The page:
During follow up, upon further questioning, she also reported bleeding gums without easy bleeding or bruising otherwise. Dietary history was taken by the primary care physician and revealed that she was eating almost exclusively white rice and olive oil. Vitamin C level was checked, and vitamin C level came back well below normal at less than 5.0μmol/L (reference range 23-114μmol/L). She started on Vitamin C supplementation, a multivitamin, and we discussed the importance of eating a balanced diet, especially with ample fruits and vegetables. She was, unfortunately, lost to follow up.

Scurvy was first described in 1500 BC in what has been named Eber’s Papyrus [1-3]. This disease was studied extensively in the eighteenth-century AD by Dr. James Lind. Finding that the administration of citrus to scorbutic sailors alleviated the symptoms, concluding after his famous Salisbury experiments, “I shall here only observe that the result of all my experiments was that oranges and lemons were the most effectual remedies for this distemper at sea” [4]. The disease is characterized initially by fatigue, irritability, weakness, myalgias and arthralgias. As the deficiency progresses, after a month or more of inadequate intake, other more specific manifestations appear, including petechiae, corkscrew hairs, perifollicular hemorrhage (often seen in lower extremities first), hyperkeratosis; easy bruising, delayed wound healing, and anemia. Gingival swelling, bleeding, and loosening of teeth are common. Other symptoms include worsening fatigue and depression or anxiety. In later stages of scurvy, often after inadequate intake of vitamin C for longer than a few months, patients can present with generalized edema, jaundice, hemolysis, spontaneous bleeding, and even cardiac arrhythmias, neurologic deficits, seizures and, if left untreated, can be fatal [3,5,6].

Humans, all primates, and several other mammals cannot produce vitamin C [7] and stores last only for 1-3 months [8]. As such, to prevent this deficiency and its attendant symptoms, one must consume vitamin C from fresh fruit and vegetables, and fortified foods. With the advent of refrigeration, food transportation and the fortification of foods, the incidence of scurvy has declined in the modern world compared to the pre-industrial world. While not viewed as common in the developed world, it still has a prevalence of about 5-7% in the US as of 2018. Those at higher risk for developing scurvy include the elderly, children with developmental disorders, [9,10] those who abuse drugs and alcohol [11] patients with malabsorption disorders, including IBD [12] and those following a strict diet, post bariatric surgery patients, or with limited access to and intake of fresh food, or patients with an eating disorder [13-16]. Many case reports have been recently written about the modern occurrences of scurvy, especially in children and picky eaters, and those with diseases of malabsorption such as celiac disease, or on restrictive diets. Many patients present with non-specific symptoms, from anorexia [17] and fatigue, to neurologic deficits [18] with or without the classic dermatologic and hematologic findings, often delaying diagnosis and treatment [19-24]. Other patients have presented with dramatic dermatologic findings, masquerading as a deep soft tissue infection [25]. It can also complicate and concomitantly occur with hematologic disorders such as thalassemia [26]. Of note, the author witnessed another case of scurvy in an elderly man eating a diet consisting entirely of canned foods. In most cases, a high index of suspicion and a good dietary history was key in establishing the diagnosis, confirmed by low serum levels of vitamin C.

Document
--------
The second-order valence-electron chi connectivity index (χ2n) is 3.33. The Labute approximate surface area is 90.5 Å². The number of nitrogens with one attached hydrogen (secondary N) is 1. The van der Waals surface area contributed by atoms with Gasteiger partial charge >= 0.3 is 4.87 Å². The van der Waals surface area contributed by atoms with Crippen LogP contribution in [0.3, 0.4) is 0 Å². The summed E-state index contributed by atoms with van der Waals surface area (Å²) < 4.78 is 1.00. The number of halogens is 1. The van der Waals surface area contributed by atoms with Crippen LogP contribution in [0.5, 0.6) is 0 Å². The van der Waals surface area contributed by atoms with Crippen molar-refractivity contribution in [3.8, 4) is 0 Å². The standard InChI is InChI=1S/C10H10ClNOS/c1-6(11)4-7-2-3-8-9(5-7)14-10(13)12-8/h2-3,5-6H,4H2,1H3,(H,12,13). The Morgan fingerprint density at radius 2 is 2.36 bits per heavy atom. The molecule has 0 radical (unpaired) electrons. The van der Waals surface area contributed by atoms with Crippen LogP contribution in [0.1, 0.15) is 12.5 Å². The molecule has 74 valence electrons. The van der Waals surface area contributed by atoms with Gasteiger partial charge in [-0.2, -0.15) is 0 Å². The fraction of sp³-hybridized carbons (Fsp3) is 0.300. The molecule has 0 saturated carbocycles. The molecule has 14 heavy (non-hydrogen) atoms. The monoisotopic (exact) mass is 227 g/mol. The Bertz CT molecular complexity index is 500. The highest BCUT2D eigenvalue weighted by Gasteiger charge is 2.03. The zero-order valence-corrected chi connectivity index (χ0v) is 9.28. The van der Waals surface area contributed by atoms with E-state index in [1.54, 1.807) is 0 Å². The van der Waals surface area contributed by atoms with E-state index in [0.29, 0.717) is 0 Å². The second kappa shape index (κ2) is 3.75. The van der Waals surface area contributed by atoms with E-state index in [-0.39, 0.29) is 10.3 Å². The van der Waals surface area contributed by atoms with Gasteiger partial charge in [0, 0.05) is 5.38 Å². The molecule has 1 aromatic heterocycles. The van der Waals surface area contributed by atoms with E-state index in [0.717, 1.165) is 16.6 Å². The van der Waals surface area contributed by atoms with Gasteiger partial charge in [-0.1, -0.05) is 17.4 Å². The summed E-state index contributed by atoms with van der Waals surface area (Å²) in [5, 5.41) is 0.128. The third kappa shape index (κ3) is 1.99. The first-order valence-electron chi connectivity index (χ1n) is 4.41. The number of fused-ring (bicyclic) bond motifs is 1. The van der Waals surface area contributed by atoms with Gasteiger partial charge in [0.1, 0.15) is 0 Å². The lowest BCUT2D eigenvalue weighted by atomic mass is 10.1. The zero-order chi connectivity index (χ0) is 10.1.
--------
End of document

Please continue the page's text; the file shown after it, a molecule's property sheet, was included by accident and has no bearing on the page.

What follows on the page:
The treatment is supplementation with vitamin C, typically 250-300mg per day until levels are replete and symptoms improved, followed by adequate intake of 60mg per day through diet and supplementation if needed. In addition, the clinician should undertake evaluation and treatment of other suspected concomitant deficiencies and co-morbid medical conditions which may pre-dispose patients to this preventable and treatable disease.


Scurvy, a common plague of a past age, has not disappeared from the world. The initial presentation can be vague, and often the neurologic and constitutional manifestations overshadow the more classic skin findings and hematologic abnormalities. Scurvy should remain on the differential in these cases, especially among high-risk populations, and a dietary history can be key in revealing the etiology of a seemingly complex case.


The author would like to acknowledge the dedicated tutelage of his mentors, Timothy Harlan, MD, Lisa Inouye, MD and Melissa “Moe” Hagman, MD for their diligent teaching and training in culinary medicine and clinical diagnostics.

Conflicts of Interest



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© 2023 Richmond S Doxey. This is an open access article distributed under the terms of the Creative Commons Attribution License , which permits unrestricted use, distribution, and build upon your work non-commercially.